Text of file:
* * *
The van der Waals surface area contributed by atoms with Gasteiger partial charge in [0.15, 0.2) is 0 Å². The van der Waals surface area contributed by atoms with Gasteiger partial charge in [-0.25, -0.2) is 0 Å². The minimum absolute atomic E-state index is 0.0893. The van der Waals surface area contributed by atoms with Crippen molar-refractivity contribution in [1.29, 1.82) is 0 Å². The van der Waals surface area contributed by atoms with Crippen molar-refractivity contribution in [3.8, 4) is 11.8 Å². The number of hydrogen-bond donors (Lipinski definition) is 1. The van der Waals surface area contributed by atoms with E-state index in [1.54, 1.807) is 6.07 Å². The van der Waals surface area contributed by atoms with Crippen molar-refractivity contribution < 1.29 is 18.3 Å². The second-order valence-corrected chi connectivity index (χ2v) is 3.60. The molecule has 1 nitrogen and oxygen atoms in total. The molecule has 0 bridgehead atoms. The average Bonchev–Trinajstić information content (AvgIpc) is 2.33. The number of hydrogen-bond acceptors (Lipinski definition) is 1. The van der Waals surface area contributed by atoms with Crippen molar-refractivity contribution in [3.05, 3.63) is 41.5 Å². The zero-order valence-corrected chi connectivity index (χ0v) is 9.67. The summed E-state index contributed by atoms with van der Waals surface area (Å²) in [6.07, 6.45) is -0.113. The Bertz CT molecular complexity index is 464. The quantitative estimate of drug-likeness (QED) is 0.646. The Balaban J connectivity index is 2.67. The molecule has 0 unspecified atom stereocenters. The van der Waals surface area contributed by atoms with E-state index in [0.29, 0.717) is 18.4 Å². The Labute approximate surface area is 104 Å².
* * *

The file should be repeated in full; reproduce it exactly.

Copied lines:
The van der Waals surface area contributed by atoms with Gasteiger partial charge in [0.15, 0.2) is 0 Å². The van der Waals surface area contributed by atoms with Gasteiger partial charge in [-0.25, -0.2) is 0 Å². The minimum absolute atomic E-state index is 0.0893. The van der Waals surface area contributed by atoms with Crippen molar-refractivity contribution in [1.29, 1.82) is 0 Å². The van der Waals surface area contributed by atoms with Crippen molar-refractivity contribution in [3.8, 4) is 11.8 Å². The number of hydrogen-bond donors (Lipinski definition) is 1. The van der Waals surface area contributed by atoms with E-state index in [1.54, 1.807) is 6.07 Å². The van der Waals surface area contributed by atoms with Crippen molar-refractivity contribution < 1.29 is 18.3 Å². The second-order valence-corrected chi connectivity index (χ2v) is 3.60. The molecule has 1 nitrogen and oxygen atoms in total. The molecule has 0 bridgehead atoms. The average Bonchev–Trinajstić information content (AvgIpc) is 2.33. The number of hydrogen-bond acceptors (Lipinski definition) is 1. The van der Waals surface area contributed by atoms with Crippen molar-refractivity contribution in [3.05, 3.63) is 41.5 Å². The zero-order valence-corrected chi connectivity index (χ0v) is 9.67. The summed E-state index contributed by atoms with van der Waals surface area (Å²) in [6.07, 6.45) is -0.113. The Bertz CT molecular complexity index is 464. The quantitative estimate of drug-likeness (QED) is 0.646. The Balaban J connectivity index is 2.67. The molecule has 0 unspecified atom stereocenters. The van der Waals surface area contributed by atoms with E-state index in [0.29, 0.717) is 18.4 Å². The Labute approximate surface area is 104 Å².